Parametric design - a gold mine

Every architect’s office owns a gold mine, says André Agi. The gold mine is the digital traces the construction work with parametric design leaves, which streamlines the working process and sets the creativity of the architect free.

André Agi, responsible for in service training of parametric design at LINK Architecture, says that BIM certainly was the eye opener for parametric design. As the development progresses, many entrepreneurs, not the least startups, see business opportunities in using the digital traces that parametric design leaves in the architect's work with modelling.

Digital traces refine the design process

The digital traces consist of the different steps in the decision-making process of the architects in their working process, translating their creative intentions into algorithms and sets of rules. The program itself identifies patterns that become logical processes which may be used in a variety of other modelling projects. This, in turn, refines and strengthens the design process.

Parametric design – a valuable help when demands are heavy

Parametric design is particularly convenient for architects in keeping track of increasingly complex calculations, André explains. The architects also face many new demands from the outside world, such as environmental requirements, energy saving, sustainability or demands for economies. Each requirement for each project may be entered as input, or initial values, in the model. These, in turn, are structured in adaptive systems using generic algorithms, making it easier for the architect to live up to the requirements, and to control the result of the finished model.

Difficult architectural problems solved with optimization algorithms

The mathematical complexity also increases in the design processes. Optimization algorithms help the architect to control the initial values and end results she or he wants from a great number of choices. The process begins with a possibility space in two mathematical axes with predetermined possibilities and limitations for the future model. Based on the choices made, the computer explores, visualizes, and generates possible design suggestions. Changes in input values result in changes all the way throughout the entire calculation process and the final results.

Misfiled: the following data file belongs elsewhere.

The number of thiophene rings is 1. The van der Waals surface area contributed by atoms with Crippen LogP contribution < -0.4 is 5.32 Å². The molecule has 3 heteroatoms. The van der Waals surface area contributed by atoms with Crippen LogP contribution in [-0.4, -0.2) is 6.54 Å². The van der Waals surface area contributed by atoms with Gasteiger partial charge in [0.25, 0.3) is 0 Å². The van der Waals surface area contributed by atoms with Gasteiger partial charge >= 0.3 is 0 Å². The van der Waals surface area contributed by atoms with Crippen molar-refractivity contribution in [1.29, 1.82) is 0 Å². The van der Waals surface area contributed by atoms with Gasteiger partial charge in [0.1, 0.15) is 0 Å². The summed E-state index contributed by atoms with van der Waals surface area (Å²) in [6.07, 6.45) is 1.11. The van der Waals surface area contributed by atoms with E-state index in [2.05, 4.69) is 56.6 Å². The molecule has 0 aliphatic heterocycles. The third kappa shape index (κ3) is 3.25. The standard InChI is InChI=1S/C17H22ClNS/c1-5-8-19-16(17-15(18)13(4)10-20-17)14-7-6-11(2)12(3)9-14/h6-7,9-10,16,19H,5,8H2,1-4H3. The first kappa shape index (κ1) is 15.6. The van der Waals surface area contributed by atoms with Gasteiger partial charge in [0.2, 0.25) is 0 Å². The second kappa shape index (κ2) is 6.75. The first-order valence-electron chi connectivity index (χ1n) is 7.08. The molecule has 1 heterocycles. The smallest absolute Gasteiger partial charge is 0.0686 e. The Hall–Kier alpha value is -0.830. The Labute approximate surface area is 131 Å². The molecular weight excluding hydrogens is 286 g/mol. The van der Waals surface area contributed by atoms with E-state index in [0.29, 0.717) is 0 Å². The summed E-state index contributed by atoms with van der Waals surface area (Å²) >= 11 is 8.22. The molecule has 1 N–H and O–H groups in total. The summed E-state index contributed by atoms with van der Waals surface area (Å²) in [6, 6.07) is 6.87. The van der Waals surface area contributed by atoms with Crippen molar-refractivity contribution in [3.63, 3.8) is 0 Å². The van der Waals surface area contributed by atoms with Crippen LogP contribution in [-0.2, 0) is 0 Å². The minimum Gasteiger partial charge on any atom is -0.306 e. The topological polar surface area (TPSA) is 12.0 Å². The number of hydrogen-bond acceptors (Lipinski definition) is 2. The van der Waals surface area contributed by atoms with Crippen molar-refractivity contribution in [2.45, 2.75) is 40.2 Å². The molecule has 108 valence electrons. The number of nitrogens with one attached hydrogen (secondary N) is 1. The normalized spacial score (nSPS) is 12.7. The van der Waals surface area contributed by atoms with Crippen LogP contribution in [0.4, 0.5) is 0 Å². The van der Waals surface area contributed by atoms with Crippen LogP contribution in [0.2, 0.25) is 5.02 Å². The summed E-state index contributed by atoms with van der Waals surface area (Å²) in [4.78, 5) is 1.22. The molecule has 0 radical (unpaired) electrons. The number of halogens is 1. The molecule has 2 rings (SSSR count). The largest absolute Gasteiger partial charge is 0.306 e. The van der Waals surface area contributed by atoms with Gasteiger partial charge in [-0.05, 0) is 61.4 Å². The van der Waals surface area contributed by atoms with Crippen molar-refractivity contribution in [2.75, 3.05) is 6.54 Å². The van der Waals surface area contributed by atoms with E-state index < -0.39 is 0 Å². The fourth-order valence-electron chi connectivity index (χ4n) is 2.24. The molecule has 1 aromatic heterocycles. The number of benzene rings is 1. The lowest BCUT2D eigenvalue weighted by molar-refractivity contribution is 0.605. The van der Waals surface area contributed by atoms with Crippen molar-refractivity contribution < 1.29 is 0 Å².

Mathematical Backpack model provides smart calculations

The mathematical Backpack model, a parable that deals with packing items in a limited space, a container, is another useful help for architects in creating models, André explains. The model helps the architect to accommodate, for example, the maximum number of apartments of different sizes within a given space, in this case a building. It can also help calculate, for example, the most effective location for partition walls.

Tree structure connects the scales

Mathematically, it is all about placing surfaces and geometries in relation to each other in a systematic hierarchy - from building level all the way down to room level. By creating a tree structure of the building's typology, the scales are interconnected. When the architect progresses the programming in the dynamic model, the different levels of the tree structure are updated in a flexible, scalable, and interconnected system.

Collaboration on urban development plans on a large scale

André gives an example of collaboration in a project with CIL (City Intelligence Lab). Together they sketched an urban development plan on a large scale. Optimizations and contextual conditions were processed in the urban model, which made it possible to investigate environmental aspects, such as noise and wind impact. With this information they were able to make decisions about, for example, how high they need to build in order to create courtyards free from noise. Other calculations were also made to investigate for example the best location for commercial routes, what the effects would be of managing traffic in different directions or finding the best location for green surfaces. By measuring effects of the different parameters, the program quickly provided feedback on the different choices by moving between micro and macro analyses.

Three software applications in collaboration

Archicad, Grasshopper and Rhinoceros are all part of digitizing the building trade in new areas, André says. Architects are now able to design, sketch and use information in the models, or make strategic decisions such as material selection or shaping. He points out that these features are improved with each new Archicad version. The architect can trim Archicad with parametric systems by running Grasshopper as a sublet program and linking the volumes, which, in turn, are then sent back into Archicad.